“I was not ladylike, nor was I manly. I was something else altogether. There were so many different ways to be beautiful,” wrote Michael Cunningham.
Our gender identity should not be the thing that makes us who we are – and yet, it cuts to the core of our identity.
The modern conception of gender can be both confusing and liberating. On the one hand, our world is discovering infinite ways to be beautiful. Where there used to be a dichotomy, there is now a spectrum. Black and white have parted to reveal not only thousands of shades of gray, but also vibrant reds and yellows and blues and even purples. The human race seems at last to be evolving.
What feels like a new way of thinking, however, is actually anything but. In fact, before Europeans established Puritanical values in America, the Native American people had a much more highly developed system of categorizing gender.
They connected masculinity and femininity more to the spirit than to the biological form. As such, they were able to recognize five genders rather than limit themselves to two.
In addition to the conventional male and female, the Native American people also recognized Two Spirit female, Two Spirit male, and Transgendered identities. Each tribe has their own word for these gender variants, but the concept remains the same throughout the Native American community.
This kind of thinking was indicative of the way Native American culture functioned in that it placed value on tribal members based on their contributions, rather than their sexuality.
Parents did not raise their children according to strict gender roles and expectations as the European settlers did. Love between two people in this society was a natural act. There was no sense of moral stigma associated with love and sexuality. The judgements and status symbols associated with the European ideas of sex and marriage simply did not apply here.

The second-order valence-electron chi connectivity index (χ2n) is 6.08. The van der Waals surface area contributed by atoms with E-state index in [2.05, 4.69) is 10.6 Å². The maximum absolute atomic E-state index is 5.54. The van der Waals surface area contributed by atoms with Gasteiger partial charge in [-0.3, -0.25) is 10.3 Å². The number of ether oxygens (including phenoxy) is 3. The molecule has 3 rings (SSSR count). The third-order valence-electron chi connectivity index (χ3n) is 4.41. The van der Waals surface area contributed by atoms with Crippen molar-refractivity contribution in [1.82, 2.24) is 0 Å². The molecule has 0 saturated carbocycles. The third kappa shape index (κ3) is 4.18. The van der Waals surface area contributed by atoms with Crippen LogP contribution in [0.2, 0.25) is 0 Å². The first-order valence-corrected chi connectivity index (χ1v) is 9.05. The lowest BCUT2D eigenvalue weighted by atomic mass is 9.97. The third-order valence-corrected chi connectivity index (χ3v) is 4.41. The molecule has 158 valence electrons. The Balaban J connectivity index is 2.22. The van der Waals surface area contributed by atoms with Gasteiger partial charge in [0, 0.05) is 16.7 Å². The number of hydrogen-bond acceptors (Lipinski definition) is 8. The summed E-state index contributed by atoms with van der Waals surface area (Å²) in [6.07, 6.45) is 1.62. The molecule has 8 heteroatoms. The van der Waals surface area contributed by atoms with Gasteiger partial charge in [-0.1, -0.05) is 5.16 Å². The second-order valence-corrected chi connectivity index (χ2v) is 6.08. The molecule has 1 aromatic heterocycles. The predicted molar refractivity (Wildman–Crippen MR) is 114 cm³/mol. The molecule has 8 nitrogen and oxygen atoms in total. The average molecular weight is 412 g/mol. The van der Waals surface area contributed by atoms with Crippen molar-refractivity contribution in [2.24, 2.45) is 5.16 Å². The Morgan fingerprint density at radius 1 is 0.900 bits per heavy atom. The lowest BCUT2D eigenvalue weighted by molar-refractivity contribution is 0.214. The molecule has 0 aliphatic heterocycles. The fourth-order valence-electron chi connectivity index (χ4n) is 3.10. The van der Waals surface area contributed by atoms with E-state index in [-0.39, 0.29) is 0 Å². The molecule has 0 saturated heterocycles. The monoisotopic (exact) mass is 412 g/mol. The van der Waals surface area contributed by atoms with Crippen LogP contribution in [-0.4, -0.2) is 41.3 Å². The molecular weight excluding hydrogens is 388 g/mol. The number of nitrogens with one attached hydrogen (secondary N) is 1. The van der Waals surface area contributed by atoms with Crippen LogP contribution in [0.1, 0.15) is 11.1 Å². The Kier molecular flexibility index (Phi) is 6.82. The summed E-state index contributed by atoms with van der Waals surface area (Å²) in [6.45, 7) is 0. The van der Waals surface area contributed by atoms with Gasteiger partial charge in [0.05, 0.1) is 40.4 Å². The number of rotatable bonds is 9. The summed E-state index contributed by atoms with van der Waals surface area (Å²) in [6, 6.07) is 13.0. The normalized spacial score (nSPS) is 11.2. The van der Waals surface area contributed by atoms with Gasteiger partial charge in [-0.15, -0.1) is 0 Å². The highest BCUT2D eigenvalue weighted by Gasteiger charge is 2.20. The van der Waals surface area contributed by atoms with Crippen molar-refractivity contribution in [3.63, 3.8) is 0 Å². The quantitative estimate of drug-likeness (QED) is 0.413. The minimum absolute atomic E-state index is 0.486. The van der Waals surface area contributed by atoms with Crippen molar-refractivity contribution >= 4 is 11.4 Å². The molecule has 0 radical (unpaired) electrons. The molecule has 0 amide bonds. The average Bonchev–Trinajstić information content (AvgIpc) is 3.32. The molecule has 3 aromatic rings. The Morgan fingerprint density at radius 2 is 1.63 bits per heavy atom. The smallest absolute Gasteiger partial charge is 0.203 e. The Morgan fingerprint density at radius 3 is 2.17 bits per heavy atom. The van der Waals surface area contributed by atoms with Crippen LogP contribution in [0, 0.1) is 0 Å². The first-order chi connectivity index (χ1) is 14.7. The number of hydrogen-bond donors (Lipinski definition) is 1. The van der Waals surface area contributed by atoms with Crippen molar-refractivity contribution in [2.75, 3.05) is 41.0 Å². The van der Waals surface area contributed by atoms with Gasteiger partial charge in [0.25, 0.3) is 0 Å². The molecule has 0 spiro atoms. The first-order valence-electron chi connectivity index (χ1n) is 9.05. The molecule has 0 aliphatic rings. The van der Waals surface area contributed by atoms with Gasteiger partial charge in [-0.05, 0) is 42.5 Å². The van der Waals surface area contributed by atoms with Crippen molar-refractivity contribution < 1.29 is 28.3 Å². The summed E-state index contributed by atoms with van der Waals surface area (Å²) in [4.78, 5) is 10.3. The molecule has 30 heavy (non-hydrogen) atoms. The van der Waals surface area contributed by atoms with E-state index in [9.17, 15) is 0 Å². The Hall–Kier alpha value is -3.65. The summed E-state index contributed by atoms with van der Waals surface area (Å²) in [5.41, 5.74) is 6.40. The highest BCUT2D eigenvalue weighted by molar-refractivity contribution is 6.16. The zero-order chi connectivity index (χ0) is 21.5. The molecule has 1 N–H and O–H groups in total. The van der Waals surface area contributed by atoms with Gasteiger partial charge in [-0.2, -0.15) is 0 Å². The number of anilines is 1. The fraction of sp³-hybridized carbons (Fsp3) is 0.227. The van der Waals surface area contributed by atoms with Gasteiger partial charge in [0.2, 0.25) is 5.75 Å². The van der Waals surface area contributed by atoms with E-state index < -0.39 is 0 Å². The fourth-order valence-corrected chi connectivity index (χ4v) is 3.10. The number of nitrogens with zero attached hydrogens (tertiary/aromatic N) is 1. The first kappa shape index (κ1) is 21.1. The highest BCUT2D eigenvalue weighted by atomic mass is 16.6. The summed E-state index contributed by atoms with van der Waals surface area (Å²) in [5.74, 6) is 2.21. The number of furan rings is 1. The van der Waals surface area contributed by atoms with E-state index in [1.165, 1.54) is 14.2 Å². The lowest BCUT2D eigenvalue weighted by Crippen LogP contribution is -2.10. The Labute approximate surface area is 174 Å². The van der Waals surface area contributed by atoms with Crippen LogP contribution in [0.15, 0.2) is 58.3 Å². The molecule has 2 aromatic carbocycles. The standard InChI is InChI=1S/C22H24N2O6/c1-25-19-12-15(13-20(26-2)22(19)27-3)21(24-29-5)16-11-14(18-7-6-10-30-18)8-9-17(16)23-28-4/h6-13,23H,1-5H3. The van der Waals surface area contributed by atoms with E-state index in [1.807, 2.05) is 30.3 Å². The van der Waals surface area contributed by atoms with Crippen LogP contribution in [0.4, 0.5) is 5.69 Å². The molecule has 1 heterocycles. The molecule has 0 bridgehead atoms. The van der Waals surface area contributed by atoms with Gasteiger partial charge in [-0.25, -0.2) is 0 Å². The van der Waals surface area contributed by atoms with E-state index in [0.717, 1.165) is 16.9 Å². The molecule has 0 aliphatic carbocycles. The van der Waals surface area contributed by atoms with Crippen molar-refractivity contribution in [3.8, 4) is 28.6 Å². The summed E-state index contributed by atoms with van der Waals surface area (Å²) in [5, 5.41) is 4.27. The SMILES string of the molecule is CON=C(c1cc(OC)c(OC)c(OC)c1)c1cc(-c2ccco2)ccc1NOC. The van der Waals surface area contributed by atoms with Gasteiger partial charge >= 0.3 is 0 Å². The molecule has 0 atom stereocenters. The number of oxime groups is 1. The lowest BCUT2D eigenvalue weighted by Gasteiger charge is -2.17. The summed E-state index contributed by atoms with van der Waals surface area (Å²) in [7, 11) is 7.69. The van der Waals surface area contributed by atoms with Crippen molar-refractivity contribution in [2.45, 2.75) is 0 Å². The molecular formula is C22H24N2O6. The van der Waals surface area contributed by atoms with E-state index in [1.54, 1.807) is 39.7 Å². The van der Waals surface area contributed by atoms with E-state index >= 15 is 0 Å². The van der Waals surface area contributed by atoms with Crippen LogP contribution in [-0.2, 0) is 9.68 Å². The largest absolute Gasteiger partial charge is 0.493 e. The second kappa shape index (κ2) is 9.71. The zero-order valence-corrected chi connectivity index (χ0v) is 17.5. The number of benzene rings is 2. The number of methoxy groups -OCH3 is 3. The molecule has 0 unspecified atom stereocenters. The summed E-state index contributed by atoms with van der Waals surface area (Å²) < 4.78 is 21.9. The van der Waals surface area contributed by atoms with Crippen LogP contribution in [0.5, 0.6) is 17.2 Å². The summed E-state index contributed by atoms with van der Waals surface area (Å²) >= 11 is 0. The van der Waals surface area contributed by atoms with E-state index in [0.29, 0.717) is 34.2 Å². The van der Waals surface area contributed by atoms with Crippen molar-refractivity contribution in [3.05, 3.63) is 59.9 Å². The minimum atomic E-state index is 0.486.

There was also no violence of discrimination against homosexuals in this society, because there was no reason to fear them. There was no moral repulsion attached to the concept of gender or the act of love. People of every gradient of gender were understood and accepted – even celebrated.
According to Indian Country Today, “The Two Spirit people in pre-contact Native America were highly revered and families that included them were considered lucky. Indians believed that a person who was able to see the world through the eyes of both genders at the same time was a gift from The Creator. Traditionally, Two Spirit people held positions within their tribes that earned them great respect, such as Medicine Men/Women, shamans, visionaries, mystics, conjurers, keepers of the tribe’s oral traditions, conferrers of lucky names for children and adults (it has been said that Crazy Horse received his name from a Winkte), nurses during war expeditions, cooks, matchmakers and marriage counselors, jewelry/feather regalia makers, potters, weavers, singers/artists in addition to adopting orphaned children and tending to the elderly. Female-bodied Two Spirits were hunters, warriors, engaged in what was typically men’s work and by all accounts, were always fearless.”
People simply were who they were – and they loved who they loved.
Naturally, the patriarchal and puritanical settlers were both frightened and offended by this notion. Power, wealth, and influence were rights reserved exclusively for the men of this society. To blur the lines of masculine identity was to threaten their very way of life.
As such, these early European settlers were brutal and intentional in ending the native concept of gender diversity.
Imagine if they hadn’t been. How might our lives have been different?